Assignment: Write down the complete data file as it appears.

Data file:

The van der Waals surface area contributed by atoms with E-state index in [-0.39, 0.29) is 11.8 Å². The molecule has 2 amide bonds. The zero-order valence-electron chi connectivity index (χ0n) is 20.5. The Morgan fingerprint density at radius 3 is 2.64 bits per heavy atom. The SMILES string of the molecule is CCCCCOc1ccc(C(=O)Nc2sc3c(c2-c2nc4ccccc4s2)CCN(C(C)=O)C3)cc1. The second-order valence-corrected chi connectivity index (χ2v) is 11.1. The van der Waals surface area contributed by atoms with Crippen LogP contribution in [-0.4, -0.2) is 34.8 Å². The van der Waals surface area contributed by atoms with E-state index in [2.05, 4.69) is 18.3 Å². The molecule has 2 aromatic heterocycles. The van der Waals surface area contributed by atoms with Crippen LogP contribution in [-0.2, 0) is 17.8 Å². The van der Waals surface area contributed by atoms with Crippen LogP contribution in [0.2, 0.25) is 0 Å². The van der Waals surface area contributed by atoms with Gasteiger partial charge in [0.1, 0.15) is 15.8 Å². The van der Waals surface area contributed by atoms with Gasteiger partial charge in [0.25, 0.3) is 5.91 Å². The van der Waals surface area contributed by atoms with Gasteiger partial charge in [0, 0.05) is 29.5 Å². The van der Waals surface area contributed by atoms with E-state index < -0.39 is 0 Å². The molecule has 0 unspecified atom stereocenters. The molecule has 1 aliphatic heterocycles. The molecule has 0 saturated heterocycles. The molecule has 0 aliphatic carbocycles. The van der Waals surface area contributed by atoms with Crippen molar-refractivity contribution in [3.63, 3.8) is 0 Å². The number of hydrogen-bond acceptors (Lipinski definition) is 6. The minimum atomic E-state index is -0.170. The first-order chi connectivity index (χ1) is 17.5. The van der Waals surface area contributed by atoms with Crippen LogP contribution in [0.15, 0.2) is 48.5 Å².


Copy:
The van der Waals surface area contributed by atoms with E-state index in [-0.39, 0.29) is 11.8 Å². The molecule has 2 amide bonds. The zero-order valence-electron chi connectivity index (χ0n) is 20.5. The Morgan fingerprint density at radius 3 is 2.64 bits per heavy atom. The SMILES string of the molecule is CCCCCOc1ccc(C(=O)Nc2sc3c(c2-c2nc4ccccc4s2)CCN(C(C)=O)C3)cc1. The second-order valence-corrected chi connectivity index (χ2v) is 11.1. The van der Waals surface area contributed by atoms with Crippen LogP contribution in [-0.4, -0.2) is 34.8 Å². The van der Waals surface area contributed by atoms with E-state index in [2.05, 4.69) is 18.3 Å². The molecule has 2 aromatic heterocycles. The van der Waals surface area contributed by atoms with Crippen LogP contribution in [-0.2, 0) is 17.8 Å². The van der Waals surface area contributed by atoms with Crippen LogP contribution in [0.2, 0.25) is 0 Å². The van der Waals surface area contributed by atoms with Gasteiger partial charge in [0.1, 0.15) is 15.8 Å². The van der Waals surface area contributed by atoms with Gasteiger partial charge in [0.25, 0.3) is 5.91 Å². The van der Waals surface area contributed by atoms with Gasteiger partial charge in [0, 0.05) is 29.5 Å². The van der Waals surface area contributed by atoms with E-state index < -0.39 is 0 Å². The molecule has 0 unspecified atom stereocenters. The molecule has 1 aliphatic heterocycles. The molecule has 0 saturated heterocycles. The molecule has 0 aliphatic carbocycles. The van der Waals surface area contributed by atoms with Crippen molar-refractivity contribution in [3.63, 3.8) is 0 Å². The number of hydrogen-bond acceptors (Lipinski definition) is 6. The minimum atomic E-state index is -0.170. The first-order chi connectivity index (χ1) is 17.5. The van der Waals surface area contributed by atoms with Crippen LogP contribution in [0.15, 0.2) is 48.5 Å².